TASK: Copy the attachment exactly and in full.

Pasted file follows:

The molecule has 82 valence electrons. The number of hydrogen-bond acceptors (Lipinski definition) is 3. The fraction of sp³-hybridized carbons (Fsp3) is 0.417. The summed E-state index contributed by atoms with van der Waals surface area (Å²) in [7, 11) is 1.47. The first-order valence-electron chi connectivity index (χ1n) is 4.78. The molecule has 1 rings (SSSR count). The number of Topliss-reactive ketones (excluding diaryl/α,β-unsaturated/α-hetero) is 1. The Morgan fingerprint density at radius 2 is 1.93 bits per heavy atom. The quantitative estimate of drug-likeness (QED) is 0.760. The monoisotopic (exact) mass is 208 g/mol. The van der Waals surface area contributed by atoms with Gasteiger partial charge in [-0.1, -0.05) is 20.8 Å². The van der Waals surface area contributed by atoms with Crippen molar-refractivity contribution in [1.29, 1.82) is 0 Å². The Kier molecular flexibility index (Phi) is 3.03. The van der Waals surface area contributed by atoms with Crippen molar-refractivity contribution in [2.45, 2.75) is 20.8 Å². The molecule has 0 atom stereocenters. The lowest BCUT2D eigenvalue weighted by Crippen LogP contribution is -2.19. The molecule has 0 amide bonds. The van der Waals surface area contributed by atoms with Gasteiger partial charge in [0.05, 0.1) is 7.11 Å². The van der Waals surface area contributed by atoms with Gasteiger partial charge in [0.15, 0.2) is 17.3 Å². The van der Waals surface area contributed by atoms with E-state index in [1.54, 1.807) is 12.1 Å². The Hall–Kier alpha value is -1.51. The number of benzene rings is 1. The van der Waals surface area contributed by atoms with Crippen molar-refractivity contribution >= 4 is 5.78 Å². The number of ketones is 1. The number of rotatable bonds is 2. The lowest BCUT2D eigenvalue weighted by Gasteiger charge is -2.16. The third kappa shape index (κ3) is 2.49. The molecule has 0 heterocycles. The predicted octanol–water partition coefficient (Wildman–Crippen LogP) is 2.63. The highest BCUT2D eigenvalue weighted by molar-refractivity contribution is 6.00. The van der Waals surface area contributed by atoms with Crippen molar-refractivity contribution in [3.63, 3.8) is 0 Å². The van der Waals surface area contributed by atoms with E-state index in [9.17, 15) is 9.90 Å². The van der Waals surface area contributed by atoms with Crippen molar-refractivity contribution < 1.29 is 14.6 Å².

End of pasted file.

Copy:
The molecule has 82 valence electrons. The number of hydrogen-bond acceptors (Lipinski definition) is 3. The fraction of sp³-hybridized carbons (Fsp3) is 0.417. The summed E-state index contributed by atoms with van der Waals surface area (Å²) in [7, 11) is 1.47. The first-order valence-electron chi connectivity index (χ1n) is 4.78. The molecule has 1 rings (SSSR count). The number of Topliss-reactive ketones (excluding diaryl/α,β-unsaturated/α-hetero) is 1. The Morgan fingerprint density at radius 2 is 1.93 bits per heavy atom. The quantitative estimate of drug-likeness (QED) is 0.760. The monoisotopic (exact) mass is 208 g/mol. The van der Waals surface area contributed by atoms with Gasteiger partial charge in [-0.1, -0.05) is 20.8 Å². The van der Waals surface area contributed by atoms with Crippen molar-refractivity contribution in [1.29, 1.82) is 0 Å². The Kier molecular flexibility index (Phi) is 3.03. The van der Waals surface area contributed by atoms with Crippen molar-refractivity contribution in [2.45, 2.75) is 20.8 Å². The molecule has 0 atom stereocenters. The lowest BCUT2D eigenvalue weighted by Crippen LogP contribution is -2.19. The molecule has 0 amide bonds. The van der Waals surface area contributed by atoms with Gasteiger partial charge in [0.05, 0.1) is 7.11 Å². The van der Waals surface area contributed by atoms with Gasteiger partial charge in [0.15, 0.2) is 17.3 Å². The van der Waals surface area contributed by atoms with E-state index in [1.54, 1.807) is 12.1 Å². The Hall–Kier alpha value is -1.51. The number of benzene rings is 1. The van der Waals surface area contributed by atoms with Crippen molar-refractivity contribution >= 4 is 5.78 Å². The number of ketones is 1. The number of rotatable bonds is 2. The lowest BCUT2D eigenvalue weighted by Gasteiger charge is -2.16. The third kappa shape index (κ3) is 2.49. The molecule has 0 heterocycles. The predicted octanol–water partition coefficient (Wildman–Crippen LogP) is 2.63. The highest BCUT2D eigenvalue weighted by molar-refractivity contribution is 6.00. The van der Waals surface area contributed by atoms with Crippen molar-refractivity contribution in [3.63, 3.8) is 0 Å². The van der Waals surface area contributed by atoms with E-state index in [9.17, 15) is 9.90 Å². The van der Waals surface area contributed by atoms with Crippen molar-refractivity contribution < 1.29 is 14.6 Å².